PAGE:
how long do sunburns last
Healthy Living

How Long Do Sunburns Last?

Dec 27 2023

The sun’s rays may feel good on your skin, but those rays come with ultraviolet “UV” radiation that can cause damage. But how long do sunburns last?

Anyone who has ever experienced sunburn is aware of the symptoms. The swelling, redness, pain and peeling skin can make you regret spending so much time outside. The consequences can be long term, too. Whether or not you burn in the sun, UV exposure increases your risk of developing different types of skin cancers.

How long do sunburns last?

Although there are ways to achieve instant sunburn relief from symptoms, your skin will need several days of recovery until it is fully healed. However, depending on the severity of your sunburn, it might take a bit longer to heal – it could take up to two weeks to heal completely.

In the meantime, don’t allow the burn to suffer from any additional sun exposure. If possible, simply stay out of the sun. Or, if you have to be outside, be sure to cover the affected area when you leave the house in order to minimize any additional sun damage.

How to take care of a sunburn at home

Use an over-the-counter pain reliever to ease the discomfort. Products that come in the form of a gel that goes on your skin offer the best sunburn relief. You can also use a nonprescription topical 1 percent hydrocortisone cream to reduce swelling and pain on mild to moderate sunburns.

Apply a cool towel on the burn. This is an instant sunburn relief home remedy. If it’s difficult to keep a towel in place on the burn, sit in a bathtub with cool water. Add a couple of ounces of baking soda to the tub if you want to ease redness and pain. Steer clear of soap that may further dry out your skin.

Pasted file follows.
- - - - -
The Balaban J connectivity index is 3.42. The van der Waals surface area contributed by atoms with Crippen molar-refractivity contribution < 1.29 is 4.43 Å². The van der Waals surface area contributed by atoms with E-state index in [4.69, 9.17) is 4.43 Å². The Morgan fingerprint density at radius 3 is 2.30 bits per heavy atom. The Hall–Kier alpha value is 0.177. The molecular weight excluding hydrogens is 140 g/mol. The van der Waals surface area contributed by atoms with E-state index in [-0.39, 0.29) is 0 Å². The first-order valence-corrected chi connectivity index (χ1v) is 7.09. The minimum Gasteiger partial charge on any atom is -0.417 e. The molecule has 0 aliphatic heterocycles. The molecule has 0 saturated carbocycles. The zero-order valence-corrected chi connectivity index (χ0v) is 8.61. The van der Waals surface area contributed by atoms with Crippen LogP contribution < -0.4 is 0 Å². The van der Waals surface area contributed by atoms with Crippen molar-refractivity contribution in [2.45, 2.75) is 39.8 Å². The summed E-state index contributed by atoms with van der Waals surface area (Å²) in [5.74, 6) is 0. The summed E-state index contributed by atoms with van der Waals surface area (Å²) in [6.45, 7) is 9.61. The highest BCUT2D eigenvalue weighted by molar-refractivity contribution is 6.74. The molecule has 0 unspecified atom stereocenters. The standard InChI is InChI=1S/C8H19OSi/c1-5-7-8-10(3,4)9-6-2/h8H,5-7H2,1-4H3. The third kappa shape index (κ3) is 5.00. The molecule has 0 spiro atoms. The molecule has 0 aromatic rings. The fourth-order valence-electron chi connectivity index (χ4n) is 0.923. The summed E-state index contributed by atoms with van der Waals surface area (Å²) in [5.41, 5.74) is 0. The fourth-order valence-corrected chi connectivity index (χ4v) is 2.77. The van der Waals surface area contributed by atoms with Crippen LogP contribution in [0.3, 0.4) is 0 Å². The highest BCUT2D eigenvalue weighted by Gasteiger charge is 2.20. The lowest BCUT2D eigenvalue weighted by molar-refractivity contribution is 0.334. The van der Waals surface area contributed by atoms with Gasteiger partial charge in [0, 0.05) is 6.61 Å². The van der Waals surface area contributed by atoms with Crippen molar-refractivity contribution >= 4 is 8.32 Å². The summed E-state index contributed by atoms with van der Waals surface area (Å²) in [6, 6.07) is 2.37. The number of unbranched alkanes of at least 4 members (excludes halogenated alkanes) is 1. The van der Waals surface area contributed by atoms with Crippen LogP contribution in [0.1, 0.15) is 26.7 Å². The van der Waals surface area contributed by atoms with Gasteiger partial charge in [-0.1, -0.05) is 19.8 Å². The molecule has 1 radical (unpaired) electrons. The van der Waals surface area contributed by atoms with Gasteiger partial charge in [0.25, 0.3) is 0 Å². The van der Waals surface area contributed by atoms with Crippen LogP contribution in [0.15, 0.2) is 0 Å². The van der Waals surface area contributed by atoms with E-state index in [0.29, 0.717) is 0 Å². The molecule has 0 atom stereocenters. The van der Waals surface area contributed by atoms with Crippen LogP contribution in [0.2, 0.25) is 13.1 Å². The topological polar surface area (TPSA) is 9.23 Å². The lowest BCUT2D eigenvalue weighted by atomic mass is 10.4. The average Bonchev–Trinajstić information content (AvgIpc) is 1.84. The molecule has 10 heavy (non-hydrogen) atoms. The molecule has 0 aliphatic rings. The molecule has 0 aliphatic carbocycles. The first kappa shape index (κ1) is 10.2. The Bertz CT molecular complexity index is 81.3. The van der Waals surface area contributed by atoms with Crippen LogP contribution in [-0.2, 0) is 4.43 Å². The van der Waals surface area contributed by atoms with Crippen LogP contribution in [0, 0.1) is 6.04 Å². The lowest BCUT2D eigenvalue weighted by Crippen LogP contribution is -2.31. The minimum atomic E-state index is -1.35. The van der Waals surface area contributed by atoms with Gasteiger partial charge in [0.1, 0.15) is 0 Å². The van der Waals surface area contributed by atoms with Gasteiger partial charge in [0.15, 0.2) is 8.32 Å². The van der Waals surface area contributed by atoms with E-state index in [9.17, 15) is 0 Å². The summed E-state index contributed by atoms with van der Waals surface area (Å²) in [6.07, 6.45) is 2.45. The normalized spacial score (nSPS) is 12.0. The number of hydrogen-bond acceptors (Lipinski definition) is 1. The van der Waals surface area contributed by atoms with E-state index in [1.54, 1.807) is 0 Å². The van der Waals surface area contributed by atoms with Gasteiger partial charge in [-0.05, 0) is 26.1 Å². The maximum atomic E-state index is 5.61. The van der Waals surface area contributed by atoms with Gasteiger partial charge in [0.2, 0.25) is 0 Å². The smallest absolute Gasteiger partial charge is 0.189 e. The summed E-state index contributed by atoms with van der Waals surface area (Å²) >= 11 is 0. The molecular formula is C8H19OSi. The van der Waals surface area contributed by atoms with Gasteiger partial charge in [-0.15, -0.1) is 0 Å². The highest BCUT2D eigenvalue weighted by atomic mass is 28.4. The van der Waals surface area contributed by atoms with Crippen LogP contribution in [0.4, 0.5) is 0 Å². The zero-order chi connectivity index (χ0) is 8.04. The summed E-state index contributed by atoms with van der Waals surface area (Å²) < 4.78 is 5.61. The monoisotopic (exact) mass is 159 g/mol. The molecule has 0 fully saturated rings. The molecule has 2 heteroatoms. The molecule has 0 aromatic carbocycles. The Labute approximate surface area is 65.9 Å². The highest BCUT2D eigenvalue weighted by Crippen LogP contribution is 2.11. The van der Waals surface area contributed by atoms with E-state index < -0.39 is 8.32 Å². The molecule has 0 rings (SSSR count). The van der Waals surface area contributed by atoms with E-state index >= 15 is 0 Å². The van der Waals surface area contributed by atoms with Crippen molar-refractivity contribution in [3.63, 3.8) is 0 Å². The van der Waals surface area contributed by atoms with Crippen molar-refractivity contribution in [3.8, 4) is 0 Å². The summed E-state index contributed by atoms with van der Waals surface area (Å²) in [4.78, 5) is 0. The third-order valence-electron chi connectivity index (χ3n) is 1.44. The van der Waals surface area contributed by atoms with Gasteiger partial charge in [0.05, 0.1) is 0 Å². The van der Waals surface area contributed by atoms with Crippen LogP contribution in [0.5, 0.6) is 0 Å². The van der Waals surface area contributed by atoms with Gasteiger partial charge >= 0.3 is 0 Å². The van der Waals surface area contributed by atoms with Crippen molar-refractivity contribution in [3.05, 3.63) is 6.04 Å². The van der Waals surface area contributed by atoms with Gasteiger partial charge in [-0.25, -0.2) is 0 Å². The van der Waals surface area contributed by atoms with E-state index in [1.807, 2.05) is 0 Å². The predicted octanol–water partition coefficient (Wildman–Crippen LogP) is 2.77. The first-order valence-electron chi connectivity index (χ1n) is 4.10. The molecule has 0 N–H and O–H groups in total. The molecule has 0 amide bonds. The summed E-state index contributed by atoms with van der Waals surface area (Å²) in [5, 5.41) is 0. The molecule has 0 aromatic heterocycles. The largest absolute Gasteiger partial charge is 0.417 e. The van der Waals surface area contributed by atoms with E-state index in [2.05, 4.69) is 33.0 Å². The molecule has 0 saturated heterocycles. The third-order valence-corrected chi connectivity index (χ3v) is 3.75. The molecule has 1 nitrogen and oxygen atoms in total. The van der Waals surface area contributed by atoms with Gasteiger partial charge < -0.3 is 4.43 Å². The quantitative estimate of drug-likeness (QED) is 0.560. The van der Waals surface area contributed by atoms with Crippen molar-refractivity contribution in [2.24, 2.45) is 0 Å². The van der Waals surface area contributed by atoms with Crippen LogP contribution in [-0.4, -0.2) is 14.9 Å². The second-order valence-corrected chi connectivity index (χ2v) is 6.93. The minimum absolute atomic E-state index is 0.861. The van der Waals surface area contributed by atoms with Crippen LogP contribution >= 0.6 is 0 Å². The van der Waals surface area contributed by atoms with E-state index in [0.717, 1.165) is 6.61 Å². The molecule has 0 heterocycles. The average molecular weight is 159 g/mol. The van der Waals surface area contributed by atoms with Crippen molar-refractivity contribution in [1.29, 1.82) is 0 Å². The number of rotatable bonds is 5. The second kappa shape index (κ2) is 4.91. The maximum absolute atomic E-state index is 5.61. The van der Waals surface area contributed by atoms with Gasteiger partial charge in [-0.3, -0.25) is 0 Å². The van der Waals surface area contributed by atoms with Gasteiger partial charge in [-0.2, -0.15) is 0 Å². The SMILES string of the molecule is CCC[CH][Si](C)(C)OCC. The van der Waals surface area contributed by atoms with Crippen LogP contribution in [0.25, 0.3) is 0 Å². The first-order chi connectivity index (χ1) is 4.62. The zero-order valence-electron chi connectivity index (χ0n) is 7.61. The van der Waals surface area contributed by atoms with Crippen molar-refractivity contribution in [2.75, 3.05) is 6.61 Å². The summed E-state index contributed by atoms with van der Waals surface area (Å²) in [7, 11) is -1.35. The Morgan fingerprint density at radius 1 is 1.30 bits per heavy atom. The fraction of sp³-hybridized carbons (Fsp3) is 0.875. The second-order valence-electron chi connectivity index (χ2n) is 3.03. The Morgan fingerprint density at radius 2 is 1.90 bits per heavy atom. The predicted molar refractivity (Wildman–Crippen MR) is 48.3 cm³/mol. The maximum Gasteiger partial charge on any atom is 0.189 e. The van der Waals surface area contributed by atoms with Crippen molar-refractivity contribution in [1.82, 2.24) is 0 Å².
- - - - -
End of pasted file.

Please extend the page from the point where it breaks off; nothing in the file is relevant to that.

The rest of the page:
Use a moisturizer to keep the affected area from becoming too dry. Gels and lotions containing aloe vera can be especially helpful.

Use an anti-itch product. An oral antihistamine can help ease discomfort as your skin begins to peel. The peeling is simply a sign that the damaged skin is coming off, making room for a new layer.

Resist the urge to pop blisters that form. If a blister does break, thoroughly clean the area with water and non-irritating soap. Add antibiotic gel and use a bandage to keep the area from further harm.

Be sure to drink plenty of water as you recover. Sunburn tends to go hand-in-hand with dehydration. This is because the body directs additional fluid to the burn.

How to avoid a sunburn in the future

Any skin damage you experience can have lasting consequences. In fact, five or more cases of sunburn doubles your risk of developing skin cancer.

With that in mind, here are some steps to avoid burning in the future.

  • Wear protective clothing, like long-sleeved shirts. If the summer heat makes such clothing uncomfortable, look for loose-fitting options that still provide coverage. A hat and sunglasses can protect your scalp, neck and face from sunburns.
  • Stick to the shade whenever possible. If you have to be in direct sunlight, try to do so in the early morning or in the evening. This is when UV rays are weakest.
  • Always apply sunscreen. Yes, even on cloudy days. Look for a broad-spectrum product that says “SPF 15” or higher to protect your skin. Remember to reapply sunscreen throughout the day and replace sunscreen that’s more than three years old.

And if you’re going to be out in the sun at high altitudes, your risk of sunburn increases, so plan to combine multiple sun protection methods to protect your skin.

When to see your primary care provider

Knowing how to treat sunburn at home is useful, as most cases of moderate and mild sunburns will heal naturally. However, more severe cases require medical treatment. Call your primary care provider if the burn covers a large area of your body or makes you feel weak. You should seek medical attention if your symptoms aren’t improving within two or three days.

Learn about the dermatology and primary care services we provide at Bon Secours.

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